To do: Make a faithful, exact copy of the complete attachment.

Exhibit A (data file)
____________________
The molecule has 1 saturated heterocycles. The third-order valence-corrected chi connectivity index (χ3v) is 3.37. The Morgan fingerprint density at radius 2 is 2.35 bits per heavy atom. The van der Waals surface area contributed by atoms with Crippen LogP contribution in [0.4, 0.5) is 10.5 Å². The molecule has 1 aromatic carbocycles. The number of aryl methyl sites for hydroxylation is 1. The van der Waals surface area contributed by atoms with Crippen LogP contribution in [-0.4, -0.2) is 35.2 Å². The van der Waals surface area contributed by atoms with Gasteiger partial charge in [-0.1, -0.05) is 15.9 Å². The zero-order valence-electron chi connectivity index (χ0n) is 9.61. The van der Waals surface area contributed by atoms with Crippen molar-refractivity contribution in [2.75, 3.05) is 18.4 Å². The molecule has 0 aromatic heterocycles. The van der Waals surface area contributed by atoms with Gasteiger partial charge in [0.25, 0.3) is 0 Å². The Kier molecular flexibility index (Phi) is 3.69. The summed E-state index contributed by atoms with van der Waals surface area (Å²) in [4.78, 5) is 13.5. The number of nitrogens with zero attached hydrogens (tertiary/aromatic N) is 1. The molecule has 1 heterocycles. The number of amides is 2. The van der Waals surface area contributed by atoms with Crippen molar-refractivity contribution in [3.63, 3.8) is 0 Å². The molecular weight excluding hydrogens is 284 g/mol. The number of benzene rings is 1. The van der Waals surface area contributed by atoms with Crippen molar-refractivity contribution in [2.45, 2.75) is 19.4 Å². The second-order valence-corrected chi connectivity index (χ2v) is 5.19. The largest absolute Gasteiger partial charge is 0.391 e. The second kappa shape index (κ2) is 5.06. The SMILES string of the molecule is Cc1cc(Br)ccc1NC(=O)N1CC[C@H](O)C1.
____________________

The molecule has 1 saturated heterocycles. The third-order valence-corrected chi connectivity index (χ3v) is 3.37. The Morgan fingerprint density at radius 2 is 2.35 bits per heavy atom. The van der Waals surface area contributed by atoms with Crippen LogP contribution in [0.4, 0.5) is 10.5 Å². The molecule has 1 aromatic carbocycles. The number of aryl methyl sites for hydroxylation is 1. The van der Waals surface area contributed by atoms with Crippen LogP contribution in [-0.4, -0.2) is 35.2 Å². The van der Waals surface area contributed by atoms with Gasteiger partial charge in [-0.1, -0.05) is 15.9 Å². The zero-order valence-electron chi connectivity index (χ0n) is 9.61. The van der Waals surface area contributed by atoms with Crippen molar-refractivity contribution in [2.75, 3.05) is 18.4 Å². The molecule has 0 aromatic heterocycles. The van der Waals surface area contributed by atoms with Gasteiger partial charge in [0.25, 0.3) is 0 Å². The Kier molecular flexibility index (Phi) is 3.69. The summed E-state index contributed by atoms with van der Waals surface area (Å²) in [4.78, 5) is 13.5. The number of nitrogens with zero attached hydrogens (tertiary/aromatic N) is 1. The molecule has 1 heterocycles. The number of amides is 2. The van der Waals surface area contributed by atoms with Crippen molar-refractivity contribution in [3.63, 3.8) is 0 Å². The molecular weight excluding hydrogens is 284 g/mol. The number of benzene rings is 1. The van der Waals surface area contributed by atoms with Crippen molar-refractivity contribution in [2.45, 2.75) is 19.4 Å². The second-order valence-corrected chi connectivity index (χ2v) is 5.19. The largest absolute Gasteiger partial charge is 0.391 e. The second kappa shape index (κ2) is 5.06. The SMILES string of the molecule is Cc1cc(Br)ccc1NC(=O)N1CC[C@H](O)C1.